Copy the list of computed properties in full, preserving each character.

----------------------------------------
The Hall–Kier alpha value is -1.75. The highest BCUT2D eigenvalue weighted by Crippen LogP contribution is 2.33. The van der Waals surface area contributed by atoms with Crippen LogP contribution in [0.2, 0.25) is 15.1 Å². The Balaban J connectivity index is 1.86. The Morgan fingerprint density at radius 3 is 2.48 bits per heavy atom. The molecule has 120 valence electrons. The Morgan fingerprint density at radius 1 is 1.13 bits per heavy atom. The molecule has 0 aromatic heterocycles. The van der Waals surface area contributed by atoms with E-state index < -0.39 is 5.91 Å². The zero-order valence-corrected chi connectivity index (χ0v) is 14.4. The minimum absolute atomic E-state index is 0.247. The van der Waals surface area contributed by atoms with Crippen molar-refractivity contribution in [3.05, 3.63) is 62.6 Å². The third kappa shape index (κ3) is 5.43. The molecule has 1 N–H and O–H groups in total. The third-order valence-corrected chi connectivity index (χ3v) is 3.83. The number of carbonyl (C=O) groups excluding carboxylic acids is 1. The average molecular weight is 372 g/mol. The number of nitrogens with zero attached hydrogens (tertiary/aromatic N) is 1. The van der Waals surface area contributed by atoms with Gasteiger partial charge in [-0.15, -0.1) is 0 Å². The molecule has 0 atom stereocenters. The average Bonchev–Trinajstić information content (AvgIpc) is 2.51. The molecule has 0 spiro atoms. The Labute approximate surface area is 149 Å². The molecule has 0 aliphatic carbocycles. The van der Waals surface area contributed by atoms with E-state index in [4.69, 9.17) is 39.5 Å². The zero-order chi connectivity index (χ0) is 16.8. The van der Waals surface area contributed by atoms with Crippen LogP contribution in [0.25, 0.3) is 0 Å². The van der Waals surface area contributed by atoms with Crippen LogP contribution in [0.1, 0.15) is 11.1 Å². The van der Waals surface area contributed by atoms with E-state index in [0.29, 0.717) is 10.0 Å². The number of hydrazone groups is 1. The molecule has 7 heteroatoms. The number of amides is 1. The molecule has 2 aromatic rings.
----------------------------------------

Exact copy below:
The Hall–Kier alpha value is -1.75. The highest BCUT2D eigenvalue weighted by Crippen LogP contribution is 2.33. The van der Waals surface area contributed by atoms with Crippen LogP contribution in [0.2, 0.25) is 15.1 Å². The Balaban J connectivity index is 1.86. The Morgan fingerprint density at radius 3 is 2.48 bits per heavy atom. The molecule has 120 valence electrons. The Morgan fingerprint density at radius 1 is 1.13 bits per heavy atom. The molecule has 0 aromatic heterocycles. The van der Waals surface area contributed by atoms with E-state index < -0.39 is 5.91 Å². The zero-order valence-corrected chi connectivity index (χ0v) is 14.4. The minimum absolute atomic E-state index is 0.247. The van der Waals surface area contributed by atoms with Crippen molar-refractivity contribution in [3.05, 3.63) is 62.6 Å². The third kappa shape index (κ3) is 5.43. The molecule has 1 N–H and O–H groups in total. The third-order valence-corrected chi connectivity index (χ3v) is 3.83. The number of carbonyl (C=O) groups excluding carboxylic acids is 1. The average molecular weight is 372 g/mol. The number of nitrogens with zero attached hydrogens (tertiary/aromatic N) is 1. The van der Waals surface area contributed by atoms with Gasteiger partial charge in [-0.15, -0.1) is 0 Å². The molecule has 0 atom stereocenters. The average Bonchev–Trinajstić information content (AvgIpc) is 2.51. The molecule has 0 spiro atoms. The Labute approximate surface area is 149 Å². The molecule has 0 aliphatic carbocycles. The van der Waals surface area contributed by atoms with E-state index in [4.69, 9.17) is 39.5 Å². The zero-order chi connectivity index (χ0) is 16.8. The van der Waals surface area contributed by atoms with Crippen LogP contribution in [0.25, 0.3) is 0 Å². The van der Waals surface area contributed by atoms with Crippen LogP contribution in [0.1, 0.15) is 11.1 Å². The van der Waals surface area contributed by atoms with E-state index in [0.29, 0.717) is 10.0 Å². The number of hydrazone groups is 1. The molecule has 7 heteroatoms. The number of amides is 1. The molecule has 2 aromatic rings.